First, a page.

Precaustion Pays Off

The next big convoy was scheduled for November 24, 1967, and both sides prepared for battle. Early in the morning, 65 trucks and three jeeps of the 54th Transportation Battalion left Qhi Nhon bound for Pleiku. The convoy was led by Lieutenant James P. Purvis, and he had taken the precaution of adding six gun trucks to his convoy. As it turned out, the lieutenant's forethought paid off.

At 1005, an NVA company ambushed the convoy. The lead gun truck was stopped by small-arms fire, and the enemy opened fire along the entire 300-meter ambush. Within seconds several trucks were hit, and the gun trucks swung into action, the drivers training their 7.62mm M-60 machine guns on the enemy positions. One NVA machine gun was obliterated less than 3 meters from one of the gun trucks by a long and accurate burst of machine-gun fire. A truck carrying ammunition was hit and exploded, destroying one of the gun trucks as it blew up. Other gun trucks were damaged but continued to deliver a withering fire on the stunned enemy. Lieutenant Purvis reported the contact to headquarters and called for reinforcements. A few minutes later security elements from the 1st Air Cav arrived, and the battle ended.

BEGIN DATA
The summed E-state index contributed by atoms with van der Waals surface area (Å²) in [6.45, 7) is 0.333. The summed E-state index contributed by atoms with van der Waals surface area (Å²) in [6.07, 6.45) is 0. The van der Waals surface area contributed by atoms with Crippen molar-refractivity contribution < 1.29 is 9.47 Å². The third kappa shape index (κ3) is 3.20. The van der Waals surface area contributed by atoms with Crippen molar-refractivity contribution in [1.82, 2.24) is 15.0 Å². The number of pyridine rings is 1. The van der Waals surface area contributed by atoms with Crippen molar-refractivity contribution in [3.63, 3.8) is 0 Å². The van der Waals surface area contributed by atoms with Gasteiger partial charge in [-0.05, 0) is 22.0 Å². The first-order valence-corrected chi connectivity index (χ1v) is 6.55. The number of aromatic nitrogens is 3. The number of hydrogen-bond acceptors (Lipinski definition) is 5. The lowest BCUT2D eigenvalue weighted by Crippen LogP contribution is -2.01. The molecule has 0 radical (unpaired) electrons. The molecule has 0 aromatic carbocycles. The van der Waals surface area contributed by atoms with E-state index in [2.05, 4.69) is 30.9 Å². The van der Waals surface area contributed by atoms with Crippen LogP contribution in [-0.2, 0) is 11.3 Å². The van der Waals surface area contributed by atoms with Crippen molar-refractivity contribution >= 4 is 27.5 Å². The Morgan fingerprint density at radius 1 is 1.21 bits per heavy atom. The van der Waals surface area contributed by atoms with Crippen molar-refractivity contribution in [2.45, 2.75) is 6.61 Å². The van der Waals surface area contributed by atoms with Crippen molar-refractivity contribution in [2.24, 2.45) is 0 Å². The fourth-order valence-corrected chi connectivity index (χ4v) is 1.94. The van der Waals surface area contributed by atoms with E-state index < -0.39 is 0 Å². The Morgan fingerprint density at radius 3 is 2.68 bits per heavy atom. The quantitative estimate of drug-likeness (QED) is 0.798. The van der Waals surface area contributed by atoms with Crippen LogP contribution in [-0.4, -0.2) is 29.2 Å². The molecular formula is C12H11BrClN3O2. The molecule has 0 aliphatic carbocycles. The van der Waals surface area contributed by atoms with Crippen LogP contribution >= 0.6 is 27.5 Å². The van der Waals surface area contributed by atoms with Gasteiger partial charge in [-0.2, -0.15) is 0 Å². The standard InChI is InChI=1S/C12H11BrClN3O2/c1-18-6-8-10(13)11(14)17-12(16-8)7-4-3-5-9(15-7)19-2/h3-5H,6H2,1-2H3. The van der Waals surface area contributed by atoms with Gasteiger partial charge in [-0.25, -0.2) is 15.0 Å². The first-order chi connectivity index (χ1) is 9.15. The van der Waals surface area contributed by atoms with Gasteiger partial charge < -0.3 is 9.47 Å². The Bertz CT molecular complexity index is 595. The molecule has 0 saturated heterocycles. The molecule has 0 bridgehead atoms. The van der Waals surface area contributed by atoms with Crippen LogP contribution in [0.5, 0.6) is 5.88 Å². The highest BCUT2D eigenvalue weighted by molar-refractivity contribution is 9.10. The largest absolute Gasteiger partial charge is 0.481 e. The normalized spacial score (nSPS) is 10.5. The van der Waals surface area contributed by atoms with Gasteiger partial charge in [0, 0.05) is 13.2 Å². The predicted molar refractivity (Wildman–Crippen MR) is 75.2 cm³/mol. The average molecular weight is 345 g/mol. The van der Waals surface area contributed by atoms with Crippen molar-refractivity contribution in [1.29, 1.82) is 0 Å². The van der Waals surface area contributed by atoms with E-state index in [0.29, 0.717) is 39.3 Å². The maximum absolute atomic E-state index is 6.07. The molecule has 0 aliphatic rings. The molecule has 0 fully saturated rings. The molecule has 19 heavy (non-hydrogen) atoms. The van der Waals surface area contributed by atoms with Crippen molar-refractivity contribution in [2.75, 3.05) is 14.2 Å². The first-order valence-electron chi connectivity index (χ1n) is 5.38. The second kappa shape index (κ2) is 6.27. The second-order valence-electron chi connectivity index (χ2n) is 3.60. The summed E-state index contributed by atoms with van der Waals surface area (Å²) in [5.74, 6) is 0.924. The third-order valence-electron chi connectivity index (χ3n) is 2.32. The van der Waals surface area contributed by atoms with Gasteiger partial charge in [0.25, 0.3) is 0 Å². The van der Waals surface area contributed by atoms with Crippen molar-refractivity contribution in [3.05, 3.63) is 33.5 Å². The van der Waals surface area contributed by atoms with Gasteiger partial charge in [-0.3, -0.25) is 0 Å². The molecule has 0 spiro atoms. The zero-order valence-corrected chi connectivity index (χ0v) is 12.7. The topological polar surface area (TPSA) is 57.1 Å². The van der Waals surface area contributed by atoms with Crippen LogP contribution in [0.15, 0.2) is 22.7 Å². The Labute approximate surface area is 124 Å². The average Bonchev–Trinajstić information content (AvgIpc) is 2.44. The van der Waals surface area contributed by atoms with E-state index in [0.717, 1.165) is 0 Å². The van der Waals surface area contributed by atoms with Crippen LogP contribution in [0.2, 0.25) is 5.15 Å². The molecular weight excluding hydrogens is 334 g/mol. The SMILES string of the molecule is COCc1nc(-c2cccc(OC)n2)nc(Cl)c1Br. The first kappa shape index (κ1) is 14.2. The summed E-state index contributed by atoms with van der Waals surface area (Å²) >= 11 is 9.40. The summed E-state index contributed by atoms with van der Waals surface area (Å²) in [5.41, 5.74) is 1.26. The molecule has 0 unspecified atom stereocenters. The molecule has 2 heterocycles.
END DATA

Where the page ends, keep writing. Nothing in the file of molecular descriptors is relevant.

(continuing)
The results translated to a major American victory. The NVA company should have been able to wipe out the entire convoy. Instead, they had destroyed nine trucks (four of which were gun trucks) and damaged seven others. During the fight the Americans suffered two soldiers killed and 17 wounded. The enemy had lost 41 killed and four captured. In addition, many trails of blood led back into the jungle, attesting to the accuracy of the gun trucks' fire.